On the Menu: Animal Welfare
Like most vegans, I often find myself in conversation with people about what I eat and the reasons for my choices, so I try to arm myself with knowledge to be as effective a voice as I can be for all animals currently suffering on factory farms.
That’s why I was so impressed by Sue Cross’s book On the Menu: Animal Welfare, which comprehensively explores the treatment of animals bred and killed for food in the UK. From mussels, lobsters and squids to cows, sheep, pheasants and rabbits, the book describes each type of animal’s grim reality with power and clarity.
How many people are aware that of the UK’s 26.6 million pheasants, only 1.6 million are born in the wild, while the remaining 25 million are reared specifically for sport and then released onto shooting estates? Or that despite the fact that wild ducks spend 80 percent of their time in the water, the only water factory farmed ducks ever see is their drinking water?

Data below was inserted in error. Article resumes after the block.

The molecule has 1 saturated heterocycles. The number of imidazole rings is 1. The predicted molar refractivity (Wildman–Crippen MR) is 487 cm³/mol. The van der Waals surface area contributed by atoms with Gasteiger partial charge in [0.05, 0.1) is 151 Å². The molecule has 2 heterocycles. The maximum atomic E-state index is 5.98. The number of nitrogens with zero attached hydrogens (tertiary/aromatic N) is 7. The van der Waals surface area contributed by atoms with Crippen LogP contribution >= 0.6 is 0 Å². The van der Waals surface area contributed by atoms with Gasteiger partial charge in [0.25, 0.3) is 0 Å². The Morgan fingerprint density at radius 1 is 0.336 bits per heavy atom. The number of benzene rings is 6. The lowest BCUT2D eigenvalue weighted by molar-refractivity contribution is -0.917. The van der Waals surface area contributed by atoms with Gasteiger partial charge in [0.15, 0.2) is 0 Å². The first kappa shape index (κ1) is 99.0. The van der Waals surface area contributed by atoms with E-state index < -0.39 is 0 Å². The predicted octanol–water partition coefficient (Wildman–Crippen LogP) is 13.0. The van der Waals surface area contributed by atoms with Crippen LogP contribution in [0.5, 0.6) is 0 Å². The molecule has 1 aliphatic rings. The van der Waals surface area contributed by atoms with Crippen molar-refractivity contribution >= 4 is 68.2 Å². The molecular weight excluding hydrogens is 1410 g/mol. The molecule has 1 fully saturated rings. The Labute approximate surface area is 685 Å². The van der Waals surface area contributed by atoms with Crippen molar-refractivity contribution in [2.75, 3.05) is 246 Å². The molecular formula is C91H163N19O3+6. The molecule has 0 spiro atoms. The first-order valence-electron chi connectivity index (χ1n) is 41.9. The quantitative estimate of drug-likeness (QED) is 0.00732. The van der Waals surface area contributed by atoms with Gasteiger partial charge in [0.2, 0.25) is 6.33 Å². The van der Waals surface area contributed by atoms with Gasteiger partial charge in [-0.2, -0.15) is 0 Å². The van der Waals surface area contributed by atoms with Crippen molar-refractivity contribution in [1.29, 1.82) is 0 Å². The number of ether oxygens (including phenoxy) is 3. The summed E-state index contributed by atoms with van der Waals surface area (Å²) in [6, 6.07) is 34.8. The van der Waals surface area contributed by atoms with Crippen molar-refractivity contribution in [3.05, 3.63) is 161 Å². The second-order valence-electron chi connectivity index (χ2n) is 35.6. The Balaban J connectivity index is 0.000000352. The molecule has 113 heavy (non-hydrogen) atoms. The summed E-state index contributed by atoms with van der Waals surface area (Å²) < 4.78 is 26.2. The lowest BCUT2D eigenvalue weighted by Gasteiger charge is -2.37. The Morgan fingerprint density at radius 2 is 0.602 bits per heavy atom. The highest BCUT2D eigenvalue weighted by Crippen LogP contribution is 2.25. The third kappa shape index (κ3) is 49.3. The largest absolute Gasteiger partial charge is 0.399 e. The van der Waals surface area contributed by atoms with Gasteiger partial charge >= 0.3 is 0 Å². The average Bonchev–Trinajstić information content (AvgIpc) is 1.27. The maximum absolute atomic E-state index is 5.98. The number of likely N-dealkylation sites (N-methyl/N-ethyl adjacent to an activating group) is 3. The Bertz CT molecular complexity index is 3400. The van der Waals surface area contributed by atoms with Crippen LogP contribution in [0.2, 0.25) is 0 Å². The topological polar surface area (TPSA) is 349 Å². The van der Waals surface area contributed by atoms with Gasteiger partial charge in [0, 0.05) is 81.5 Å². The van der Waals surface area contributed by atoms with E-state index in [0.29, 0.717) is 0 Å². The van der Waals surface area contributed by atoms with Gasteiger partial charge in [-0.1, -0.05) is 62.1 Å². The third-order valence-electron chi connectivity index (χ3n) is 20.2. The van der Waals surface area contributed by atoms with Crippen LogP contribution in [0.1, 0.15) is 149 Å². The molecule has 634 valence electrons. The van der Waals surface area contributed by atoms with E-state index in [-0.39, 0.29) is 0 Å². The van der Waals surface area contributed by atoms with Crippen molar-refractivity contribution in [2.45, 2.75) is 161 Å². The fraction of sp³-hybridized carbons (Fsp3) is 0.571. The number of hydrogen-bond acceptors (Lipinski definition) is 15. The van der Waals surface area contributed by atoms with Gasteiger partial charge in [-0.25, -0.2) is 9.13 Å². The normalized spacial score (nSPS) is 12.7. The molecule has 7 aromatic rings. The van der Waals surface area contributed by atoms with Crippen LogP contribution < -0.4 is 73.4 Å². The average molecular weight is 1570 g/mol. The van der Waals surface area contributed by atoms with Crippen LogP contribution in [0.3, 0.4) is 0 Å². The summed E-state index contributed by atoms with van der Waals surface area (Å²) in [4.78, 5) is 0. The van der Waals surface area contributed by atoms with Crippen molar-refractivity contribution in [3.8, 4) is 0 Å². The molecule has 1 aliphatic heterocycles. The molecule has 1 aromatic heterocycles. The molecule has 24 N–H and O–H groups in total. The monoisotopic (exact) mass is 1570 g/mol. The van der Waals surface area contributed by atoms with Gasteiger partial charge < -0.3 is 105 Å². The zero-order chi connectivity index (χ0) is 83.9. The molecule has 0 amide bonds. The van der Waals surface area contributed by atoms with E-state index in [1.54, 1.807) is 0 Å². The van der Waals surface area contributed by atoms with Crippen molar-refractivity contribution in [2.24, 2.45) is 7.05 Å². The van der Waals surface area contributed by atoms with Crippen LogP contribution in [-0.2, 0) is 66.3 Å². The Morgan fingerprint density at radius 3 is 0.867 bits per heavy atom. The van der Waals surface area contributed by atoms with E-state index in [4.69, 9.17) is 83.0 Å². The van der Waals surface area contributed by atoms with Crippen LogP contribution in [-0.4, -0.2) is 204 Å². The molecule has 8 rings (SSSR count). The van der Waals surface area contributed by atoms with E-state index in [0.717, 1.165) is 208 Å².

Sue Cross recognises the sentient nature of all animals and concludes, “As long as meat, fish, eggs and milk are mass produced to keep prices as low as possible the market is locked into a system where animals are reared with such brutal efficiency that factory farming and animal welfare simply cannot be reconciled”.
Her factual style intermingled with honest descriptions of animals’ existences – from birth to slaughter – make the book a compelling reading. Anyone who sees the recipe for beef and ale pie (which includes taking “one Friesian dairy cow and artificially inseminat[ing] with semen from a bulky beef breed” could not fail to see their next pub lunch in a different light. On the Menu: Animal Welfare is available on Amazon for £8.99 and would make an excellent gift for your friends who sit on the fence, or why not donate it to your local library?